DJ Neil Armstrong: A couple of people I can think of would be interesting. I’d like to do a tape with one of the members of the 5th Platoon, Daddy Dog. We were supposed to do his latest mix CD, the New Edition one, together. But he finished enough to drop it on his own. I did give him some ideas too and he ended up using them. I actually wouldn't mind working with the crazy digger cats, like Kon and Amir. They have a crap load of records, knowledge, and resources that I just don’t got.

DJ Sorce-1: Would you ever reach out to someone like Kon and Amir? Do you think they would be receptive to doing a tape with you?

DJ Neil Armstrong: Amir is a good friend of mine. I've mentioned it to him before but nothing has come of it.

DJ Sorce-1: Do you think being a mix tape DJ makes it hard to like other people’s tapes? Every mix tape DJ I talk to likes very few tapes by other DJ's. Even their friends and crewmates often don’t impress them. Has making tapes has had that effect on you?

DJ Neil Armstrong: Probably. You can't help but be critical. If you know what people are doing, and you can gauge the difficulty of what’s being done, it’s a bit harder for you to be impressed by something.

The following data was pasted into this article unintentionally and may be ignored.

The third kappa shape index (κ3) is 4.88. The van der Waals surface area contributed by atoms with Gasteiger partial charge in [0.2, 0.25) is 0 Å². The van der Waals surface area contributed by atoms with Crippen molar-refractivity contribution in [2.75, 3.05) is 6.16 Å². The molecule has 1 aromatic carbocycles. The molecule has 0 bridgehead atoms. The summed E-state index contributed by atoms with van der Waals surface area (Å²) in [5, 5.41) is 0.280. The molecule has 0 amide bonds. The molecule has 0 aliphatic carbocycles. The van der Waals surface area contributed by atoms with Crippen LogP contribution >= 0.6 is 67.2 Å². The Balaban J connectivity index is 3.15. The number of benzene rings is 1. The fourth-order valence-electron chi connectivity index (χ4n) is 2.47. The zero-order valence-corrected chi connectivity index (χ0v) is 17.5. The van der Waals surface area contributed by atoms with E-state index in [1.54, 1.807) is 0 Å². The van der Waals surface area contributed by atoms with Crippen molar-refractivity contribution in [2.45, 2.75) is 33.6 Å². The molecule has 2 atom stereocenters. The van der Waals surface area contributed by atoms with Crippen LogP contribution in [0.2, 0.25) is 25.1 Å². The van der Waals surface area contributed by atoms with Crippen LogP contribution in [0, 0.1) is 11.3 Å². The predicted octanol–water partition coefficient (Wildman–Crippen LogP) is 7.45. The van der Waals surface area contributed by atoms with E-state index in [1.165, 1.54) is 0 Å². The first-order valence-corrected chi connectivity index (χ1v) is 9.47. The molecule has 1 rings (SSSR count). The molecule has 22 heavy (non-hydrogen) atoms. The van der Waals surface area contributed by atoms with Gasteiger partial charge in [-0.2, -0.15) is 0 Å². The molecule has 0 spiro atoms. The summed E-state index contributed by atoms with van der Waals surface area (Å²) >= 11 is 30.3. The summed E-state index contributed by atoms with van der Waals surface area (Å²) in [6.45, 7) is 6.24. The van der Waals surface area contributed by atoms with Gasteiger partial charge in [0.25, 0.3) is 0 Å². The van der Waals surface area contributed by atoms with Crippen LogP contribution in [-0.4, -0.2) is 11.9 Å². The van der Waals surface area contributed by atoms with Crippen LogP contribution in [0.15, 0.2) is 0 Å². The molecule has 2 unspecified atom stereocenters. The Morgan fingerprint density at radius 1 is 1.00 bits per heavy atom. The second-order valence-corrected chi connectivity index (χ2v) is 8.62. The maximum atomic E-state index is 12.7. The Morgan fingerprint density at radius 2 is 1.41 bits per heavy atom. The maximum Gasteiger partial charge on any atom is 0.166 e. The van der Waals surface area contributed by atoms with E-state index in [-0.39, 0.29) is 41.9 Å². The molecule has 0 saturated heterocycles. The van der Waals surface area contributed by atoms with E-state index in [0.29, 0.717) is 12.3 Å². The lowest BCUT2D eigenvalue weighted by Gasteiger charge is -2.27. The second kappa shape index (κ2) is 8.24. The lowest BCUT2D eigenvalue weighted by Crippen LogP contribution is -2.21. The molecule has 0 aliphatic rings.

DJ Sorce-1: If you had to name 3 tapes other than ones done by your crewmates that have been a big inspiration for you, what would they be?

DJ Neil Armstrong: Hmm. One of DJ Riz's tapes that came out a long time ago, it's recently been re-released, and it’s called Live from Brooklyn. Some of DJ P's tapes. G Bo the Pro and Double R. And this Goldfinger tape from when I was in high school/college.

DJ Sorce-1: Any final words on the 5th Platoon and the decade since you guys came together as a crew?

DJ Neil Armstrong: The 5th Platoon has been probably the most significant part of my life for the last 10 years. The best times I remember were the "worst times", when we got like 50 bucks among 4 of us for rocking a show, and we had to sleep on the floor of a strange place to be able to do our thing. We were livin it, and I wouldn't trade those times for anything...